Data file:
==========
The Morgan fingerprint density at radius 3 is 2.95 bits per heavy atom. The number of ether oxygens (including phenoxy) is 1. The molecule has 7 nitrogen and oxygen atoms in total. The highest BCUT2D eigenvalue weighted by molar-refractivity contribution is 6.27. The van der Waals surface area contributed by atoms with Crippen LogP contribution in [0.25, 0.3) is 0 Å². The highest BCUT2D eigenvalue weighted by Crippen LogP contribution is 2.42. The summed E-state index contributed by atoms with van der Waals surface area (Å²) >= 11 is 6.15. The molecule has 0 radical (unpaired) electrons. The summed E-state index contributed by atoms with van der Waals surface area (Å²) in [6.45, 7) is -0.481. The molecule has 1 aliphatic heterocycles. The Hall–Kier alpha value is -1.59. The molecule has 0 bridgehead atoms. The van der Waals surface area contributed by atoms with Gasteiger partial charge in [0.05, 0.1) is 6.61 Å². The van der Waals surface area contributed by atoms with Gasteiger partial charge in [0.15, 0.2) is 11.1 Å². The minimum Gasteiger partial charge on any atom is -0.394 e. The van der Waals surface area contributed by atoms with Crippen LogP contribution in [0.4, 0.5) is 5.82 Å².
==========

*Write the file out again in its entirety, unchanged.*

The Morgan fingerprint density at radius 3 is 2.95 bits per heavy atom. The number of ether oxygens (including phenoxy) is 1. The molecule has 7 nitrogen and oxygen atoms in total. The highest BCUT2D eigenvalue weighted by molar-refractivity contribution is 6.27. The van der Waals surface area contributed by atoms with Crippen LogP contribution in [0.25, 0.3) is 0 Å². The highest BCUT2D eigenvalue weighted by Crippen LogP contribution is 2.42. The summed E-state index contributed by atoms with van der Waals surface area (Å²) >= 11 is 6.15. The molecule has 0 radical (unpaired) electrons. The summed E-state index contributed by atoms with van der Waals surface area (Å²) in [6.45, 7) is -0.481. The molecule has 1 aliphatic heterocycles. The Hall–Kier alpha value is -1.59. The molecule has 0 bridgehead atoms. The van der Waals surface area contributed by atoms with Gasteiger partial charge in [0.05, 0.1) is 6.61 Å². The van der Waals surface area contributed by atoms with Gasteiger partial charge in [0.15, 0.2) is 11.1 Å². The minimum Gasteiger partial charge on any atom is -0.394 e. The van der Waals surface area contributed by atoms with Crippen LogP contribution in [0.4, 0.5) is 5.82 Å².